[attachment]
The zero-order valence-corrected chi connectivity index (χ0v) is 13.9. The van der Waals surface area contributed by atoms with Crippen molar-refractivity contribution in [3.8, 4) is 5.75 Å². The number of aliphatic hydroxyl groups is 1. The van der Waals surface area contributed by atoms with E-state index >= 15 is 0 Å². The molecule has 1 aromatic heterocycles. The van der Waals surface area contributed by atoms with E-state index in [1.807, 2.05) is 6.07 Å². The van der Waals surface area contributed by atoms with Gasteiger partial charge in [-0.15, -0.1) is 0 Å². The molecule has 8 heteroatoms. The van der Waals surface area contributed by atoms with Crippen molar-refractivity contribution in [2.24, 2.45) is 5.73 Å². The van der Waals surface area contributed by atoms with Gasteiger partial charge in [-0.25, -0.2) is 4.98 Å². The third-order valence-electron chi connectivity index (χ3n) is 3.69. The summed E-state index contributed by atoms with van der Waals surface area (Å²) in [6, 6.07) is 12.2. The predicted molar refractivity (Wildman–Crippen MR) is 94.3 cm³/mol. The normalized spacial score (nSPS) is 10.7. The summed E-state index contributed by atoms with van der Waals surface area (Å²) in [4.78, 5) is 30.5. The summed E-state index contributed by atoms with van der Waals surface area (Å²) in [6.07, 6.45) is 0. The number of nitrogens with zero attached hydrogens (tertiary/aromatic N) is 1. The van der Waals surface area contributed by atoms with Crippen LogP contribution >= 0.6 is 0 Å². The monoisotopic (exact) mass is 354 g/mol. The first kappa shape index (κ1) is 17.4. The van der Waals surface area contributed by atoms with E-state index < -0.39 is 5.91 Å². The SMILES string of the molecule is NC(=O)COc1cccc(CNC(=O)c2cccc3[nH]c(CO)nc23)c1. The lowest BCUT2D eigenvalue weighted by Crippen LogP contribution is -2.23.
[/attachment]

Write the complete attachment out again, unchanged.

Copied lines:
The zero-order valence-corrected chi connectivity index (χ0v) is 13.9. The van der Waals surface area contributed by atoms with Crippen molar-refractivity contribution in [3.8, 4) is 5.75 Å². The number of aliphatic hydroxyl groups is 1. The van der Waals surface area contributed by atoms with E-state index >= 15 is 0 Å². The molecule has 1 aromatic heterocycles. The van der Waals surface area contributed by atoms with E-state index in [1.807, 2.05) is 6.07 Å². The van der Waals surface area contributed by atoms with Gasteiger partial charge in [-0.15, -0.1) is 0 Å². The molecule has 8 heteroatoms. The van der Waals surface area contributed by atoms with Crippen molar-refractivity contribution in [2.24, 2.45) is 5.73 Å². The van der Waals surface area contributed by atoms with Gasteiger partial charge in [-0.25, -0.2) is 4.98 Å². The third-order valence-electron chi connectivity index (χ3n) is 3.69. The summed E-state index contributed by atoms with van der Waals surface area (Å²) in [6, 6.07) is 12.2. The predicted molar refractivity (Wildman–Crippen MR) is 94.3 cm³/mol. The normalized spacial score (nSPS) is 10.7. The summed E-state index contributed by atoms with van der Waals surface area (Å²) in [4.78, 5) is 30.5. The summed E-state index contributed by atoms with van der Waals surface area (Å²) in [6.07, 6.45) is 0. The number of nitrogens with zero attached hydrogens (tertiary/aromatic N) is 1. The van der Waals surface area contributed by atoms with Crippen LogP contribution >= 0.6 is 0 Å². The monoisotopic (exact) mass is 354 g/mol. The first kappa shape index (κ1) is 17.4. The van der Waals surface area contributed by atoms with E-state index < -0.39 is 5.91 Å². The SMILES string of the molecule is NC(=O)COc1cccc(CNC(=O)c2cccc3[nH]c(CO)nc23)c1. The lowest BCUT2D eigenvalue weighted by Crippen LogP contribution is -2.23.